I’ve never read Val McDermid before, so picking up one of her later ones — possibly her latest: published in 2020, set just before the pandemic, and ending as lockdown starts — would be a strange choice. But sometimes you’re in a holiday house and there are some books and it’s not so much a choice as an offering. I’ve fancied checking out some tartan noir for a while, anyway.

It’s good. I enjoy a crime novel from time to time, and this one certainly kept the pages turning. Backstory was filled in very efficiently, without it feeling like infodumping. And reading about the chill autumn in Scotland (with slight detours into France, the north of England, and Ireland) took the edge off some of the Greek heat.

The title is a little confusing. There is some art involved in the story, but none of it is a still life. There’s at least a double meaning to the phrase, of course, and that makes sense in context. But maybe the French term, nature mort, is even more applicable. Not least since Karen Pirie works cold cases for the Scottish police force.

A Theatre for Dreamers by Polly Samson (Books 2022, 13)

Greece is probably the best place to read this novel, which is good, because that was where I was when I read it. It’s a work of fiction mostly set on the real island of Hydra during 1960-61. There was a famous community of anglophone expats there at the time, one of whom was Marianne Ihlen. They were notably joined by Leonard Cohen.

The first-person narrator is fictional, but nearly every other character is real. It’s an unusual approach for a contemporary novel, though perhaps not for historical fiction. Which, at sixty years distance, you could consider this. Some of the people are still alive, though, which is probably what makes it feel a bit odd.

Not Leonard or Marianne, though. The books starts with the narrator visiting Cohen’s old house on the morning after his death was announced. Which — and I had forgotten this — was just after Trump got elected. Everything else is flashback.

It’s very good. Captures the feeling of a Greek island summer, the listlessness of the young drifters, and the bitterness of the older writers who still struggle for success.

Software and Wetware by Rudy Rucker (Books 2022, 11 and 12)

Or the first two books in the Ware tetralogy, as they now are. I read Software many years ago, and enjoyed it, though not as much as some of Rucker’s others, notably White Light.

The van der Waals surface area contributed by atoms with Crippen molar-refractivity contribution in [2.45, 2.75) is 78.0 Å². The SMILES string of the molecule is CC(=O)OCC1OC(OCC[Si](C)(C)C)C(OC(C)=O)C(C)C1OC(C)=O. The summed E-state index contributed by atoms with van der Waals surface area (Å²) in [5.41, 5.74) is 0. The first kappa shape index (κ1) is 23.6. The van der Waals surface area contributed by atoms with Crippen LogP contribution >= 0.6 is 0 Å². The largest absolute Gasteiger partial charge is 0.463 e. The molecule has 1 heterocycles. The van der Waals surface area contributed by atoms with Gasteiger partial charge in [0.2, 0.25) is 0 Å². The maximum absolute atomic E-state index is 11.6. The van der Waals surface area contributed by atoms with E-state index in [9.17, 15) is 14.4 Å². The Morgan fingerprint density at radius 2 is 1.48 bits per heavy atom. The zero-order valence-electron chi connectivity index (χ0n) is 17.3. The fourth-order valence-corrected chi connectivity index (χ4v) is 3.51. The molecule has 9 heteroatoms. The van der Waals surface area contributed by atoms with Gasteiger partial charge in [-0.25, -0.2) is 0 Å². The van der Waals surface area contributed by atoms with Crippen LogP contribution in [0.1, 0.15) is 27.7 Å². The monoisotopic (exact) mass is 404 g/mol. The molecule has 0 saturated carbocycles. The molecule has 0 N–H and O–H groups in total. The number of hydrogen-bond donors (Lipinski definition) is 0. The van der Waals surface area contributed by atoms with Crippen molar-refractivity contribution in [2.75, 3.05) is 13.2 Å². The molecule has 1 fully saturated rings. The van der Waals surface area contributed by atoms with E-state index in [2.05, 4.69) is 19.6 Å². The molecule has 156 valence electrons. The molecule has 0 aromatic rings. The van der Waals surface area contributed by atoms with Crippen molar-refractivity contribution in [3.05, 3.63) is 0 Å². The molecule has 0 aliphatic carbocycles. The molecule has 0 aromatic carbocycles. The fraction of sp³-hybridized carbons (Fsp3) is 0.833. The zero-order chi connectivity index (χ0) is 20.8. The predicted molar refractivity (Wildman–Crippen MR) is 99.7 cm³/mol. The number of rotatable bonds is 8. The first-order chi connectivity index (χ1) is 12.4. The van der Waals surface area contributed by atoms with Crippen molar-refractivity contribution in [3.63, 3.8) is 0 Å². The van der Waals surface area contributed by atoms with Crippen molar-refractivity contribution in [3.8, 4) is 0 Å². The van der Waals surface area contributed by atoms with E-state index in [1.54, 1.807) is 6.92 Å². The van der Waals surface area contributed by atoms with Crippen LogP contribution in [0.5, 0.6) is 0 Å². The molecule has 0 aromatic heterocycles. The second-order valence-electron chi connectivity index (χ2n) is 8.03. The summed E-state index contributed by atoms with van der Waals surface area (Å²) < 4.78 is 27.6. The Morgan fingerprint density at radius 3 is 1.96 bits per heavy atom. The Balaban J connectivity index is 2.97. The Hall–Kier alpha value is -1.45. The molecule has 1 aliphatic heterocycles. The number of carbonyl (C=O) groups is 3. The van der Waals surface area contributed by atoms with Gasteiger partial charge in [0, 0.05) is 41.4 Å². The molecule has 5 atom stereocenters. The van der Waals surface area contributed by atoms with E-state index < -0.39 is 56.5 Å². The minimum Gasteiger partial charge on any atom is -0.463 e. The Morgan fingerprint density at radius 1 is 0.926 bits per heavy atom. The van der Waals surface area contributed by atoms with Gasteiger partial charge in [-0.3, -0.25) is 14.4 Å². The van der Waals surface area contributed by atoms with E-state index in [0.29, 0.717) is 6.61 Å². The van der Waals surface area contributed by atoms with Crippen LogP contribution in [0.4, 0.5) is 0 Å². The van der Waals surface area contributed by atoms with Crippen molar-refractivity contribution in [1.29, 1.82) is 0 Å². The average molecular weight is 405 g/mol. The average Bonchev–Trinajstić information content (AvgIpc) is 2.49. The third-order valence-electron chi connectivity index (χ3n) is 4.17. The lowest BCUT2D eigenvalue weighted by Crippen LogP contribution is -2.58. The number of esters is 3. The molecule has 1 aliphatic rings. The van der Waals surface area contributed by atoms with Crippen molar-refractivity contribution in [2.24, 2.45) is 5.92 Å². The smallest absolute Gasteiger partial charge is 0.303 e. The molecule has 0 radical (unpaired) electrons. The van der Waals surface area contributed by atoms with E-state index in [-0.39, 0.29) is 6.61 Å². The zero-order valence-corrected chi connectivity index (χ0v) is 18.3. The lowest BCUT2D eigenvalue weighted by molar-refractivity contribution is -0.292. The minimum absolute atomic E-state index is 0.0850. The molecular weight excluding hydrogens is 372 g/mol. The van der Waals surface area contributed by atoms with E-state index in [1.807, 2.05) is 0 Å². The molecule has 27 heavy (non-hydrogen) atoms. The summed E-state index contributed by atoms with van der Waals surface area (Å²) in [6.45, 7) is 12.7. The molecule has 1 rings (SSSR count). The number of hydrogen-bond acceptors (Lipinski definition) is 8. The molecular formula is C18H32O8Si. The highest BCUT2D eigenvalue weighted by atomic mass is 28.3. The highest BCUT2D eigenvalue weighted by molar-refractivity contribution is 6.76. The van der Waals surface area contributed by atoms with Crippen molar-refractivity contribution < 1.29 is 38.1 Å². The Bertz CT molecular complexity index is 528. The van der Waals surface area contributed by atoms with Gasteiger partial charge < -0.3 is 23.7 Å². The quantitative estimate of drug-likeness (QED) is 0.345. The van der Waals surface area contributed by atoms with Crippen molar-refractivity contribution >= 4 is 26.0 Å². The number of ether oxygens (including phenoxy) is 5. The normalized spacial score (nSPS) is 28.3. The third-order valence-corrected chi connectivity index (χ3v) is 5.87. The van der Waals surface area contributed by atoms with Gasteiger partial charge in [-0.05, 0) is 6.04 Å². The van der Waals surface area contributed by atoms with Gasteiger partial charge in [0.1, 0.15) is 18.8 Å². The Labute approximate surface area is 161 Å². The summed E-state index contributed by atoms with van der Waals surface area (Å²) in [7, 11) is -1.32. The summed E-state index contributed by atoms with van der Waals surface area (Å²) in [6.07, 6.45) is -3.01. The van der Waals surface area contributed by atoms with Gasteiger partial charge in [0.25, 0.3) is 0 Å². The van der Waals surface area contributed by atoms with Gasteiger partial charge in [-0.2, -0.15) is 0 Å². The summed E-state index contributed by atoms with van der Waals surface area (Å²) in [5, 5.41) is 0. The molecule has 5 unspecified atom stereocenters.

This time round it was fine, and so was the second one, but not really anything to write home about. I’ll read the other two, since I’ve got the combined edition on my Kindle, and they’re not very long. But there’s a spark that Rucker has when he writes about things like infinities, that just isn’t there when he writes about the themes here.

Which are artificial intelligence, machine sentience, and the possibility of transferring human consciousnesses into robot bodies and vice versa. Those are fascinating concepts, but the stories don’t quite jump off the page enough for me.

Ubik by Philip K Dick (Books 2022, 10)

I had associated this in my head with Dick’s VALIS, which is one of his latest works (written 1978, published 1981, according to Wikipedia). I think just because of the similarity of names.

Ubik is in fact more of a mid-period novel (written 1966, published 1969), and it shows. Though according to the Wikipedia entry, ‘it was chosen by Time magazine as one of the 100 greatest novels since 1923.’ I find that a tad surprising, as it’s far from one of his better ones to my mind.

Certainly some of his tropes are there: strange warps to reality, confusion over who is and isn’t dead, that sort of thing. But it’s just not as compelling as, say, Flow My Tears, the Policeman Said, or A Scanner Darkly; nor as weird and fascinating as VALIS.

The characterisation is weak — which is probably true for most of Dick’s work, to be fair. But the story just doesn’t really get off the ground.